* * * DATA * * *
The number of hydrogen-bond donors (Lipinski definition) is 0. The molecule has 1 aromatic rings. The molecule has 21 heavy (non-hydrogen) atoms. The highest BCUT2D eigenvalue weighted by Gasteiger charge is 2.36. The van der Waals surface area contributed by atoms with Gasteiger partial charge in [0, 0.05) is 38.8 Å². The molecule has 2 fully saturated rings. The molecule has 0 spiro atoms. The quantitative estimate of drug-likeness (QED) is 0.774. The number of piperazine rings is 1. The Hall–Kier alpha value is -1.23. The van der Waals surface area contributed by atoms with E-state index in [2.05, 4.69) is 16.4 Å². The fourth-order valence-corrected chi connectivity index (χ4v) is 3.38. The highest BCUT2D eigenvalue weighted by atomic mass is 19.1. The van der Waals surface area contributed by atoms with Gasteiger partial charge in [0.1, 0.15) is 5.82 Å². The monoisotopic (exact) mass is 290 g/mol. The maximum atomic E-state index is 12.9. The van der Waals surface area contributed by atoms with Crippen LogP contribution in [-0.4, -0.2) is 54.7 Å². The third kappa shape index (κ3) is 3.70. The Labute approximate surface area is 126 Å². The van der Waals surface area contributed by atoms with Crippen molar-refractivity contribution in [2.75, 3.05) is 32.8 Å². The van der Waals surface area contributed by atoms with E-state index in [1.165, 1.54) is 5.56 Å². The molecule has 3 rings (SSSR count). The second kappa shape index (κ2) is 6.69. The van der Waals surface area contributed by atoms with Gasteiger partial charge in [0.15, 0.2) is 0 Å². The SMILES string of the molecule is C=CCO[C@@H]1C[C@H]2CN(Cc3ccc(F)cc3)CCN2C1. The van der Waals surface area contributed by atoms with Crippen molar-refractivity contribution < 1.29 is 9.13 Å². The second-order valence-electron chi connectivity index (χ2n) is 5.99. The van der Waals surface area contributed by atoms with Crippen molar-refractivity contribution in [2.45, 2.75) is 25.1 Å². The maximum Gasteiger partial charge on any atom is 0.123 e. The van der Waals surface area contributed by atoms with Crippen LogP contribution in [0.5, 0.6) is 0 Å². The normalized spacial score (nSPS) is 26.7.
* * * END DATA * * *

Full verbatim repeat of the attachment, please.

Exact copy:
The number of hydrogen-bond donors (Lipinski definition) is 0. The molecule has 1 aromatic rings. The molecule has 21 heavy (non-hydrogen) atoms. The highest BCUT2D eigenvalue weighted by Gasteiger charge is 2.36. The van der Waals surface area contributed by atoms with Gasteiger partial charge in [0, 0.05) is 38.8 Å². The molecule has 2 fully saturated rings. The molecule has 0 spiro atoms. The quantitative estimate of drug-likeness (QED) is 0.774. The number of piperazine rings is 1. The Hall–Kier alpha value is -1.23. The van der Waals surface area contributed by atoms with E-state index in [2.05, 4.69) is 16.4 Å². The fourth-order valence-corrected chi connectivity index (χ4v) is 3.38. The highest BCUT2D eigenvalue weighted by atomic mass is 19.1. The van der Waals surface area contributed by atoms with Gasteiger partial charge in [0.1, 0.15) is 5.82 Å². The monoisotopic (exact) mass is 290 g/mol. The maximum atomic E-state index is 12.9. The van der Waals surface area contributed by atoms with Crippen LogP contribution in [-0.4, -0.2) is 54.7 Å². The third kappa shape index (κ3) is 3.70. The Labute approximate surface area is 126 Å². The van der Waals surface area contributed by atoms with Crippen molar-refractivity contribution in [2.75, 3.05) is 32.8 Å². The van der Waals surface area contributed by atoms with E-state index in [1.165, 1.54) is 5.56 Å². The molecule has 3 rings (SSSR count). The second kappa shape index (κ2) is 6.69. The van der Waals surface area contributed by atoms with Gasteiger partial charge in [0.15, 0.2) is 0 Å². The SMILES string of the molecule is C=CCO[C@@H]1C[C@H]2CN(Cc3ccc(F)cc3)CCN2C1. The van der Waals surface area contributed by atoms with Crippen molar-refractivity contribution < 1.29 is 9.13 Å². The second-order valence-electron chi connectivity index (χ2n) is 5.99. The van der Waals surface area contributed by atoms with Crippen molar-refractivity contribution in [2.45, 2.75) is 25.1 Å². The maximum Gasteiger partial charge on any atom is 0.123 e. The van der Waals surface area contributed by atoms with Crippen LogP contribution in [0.5, 0.6) is 0 Å². The normalized spacial score (nSPS) is 26.7.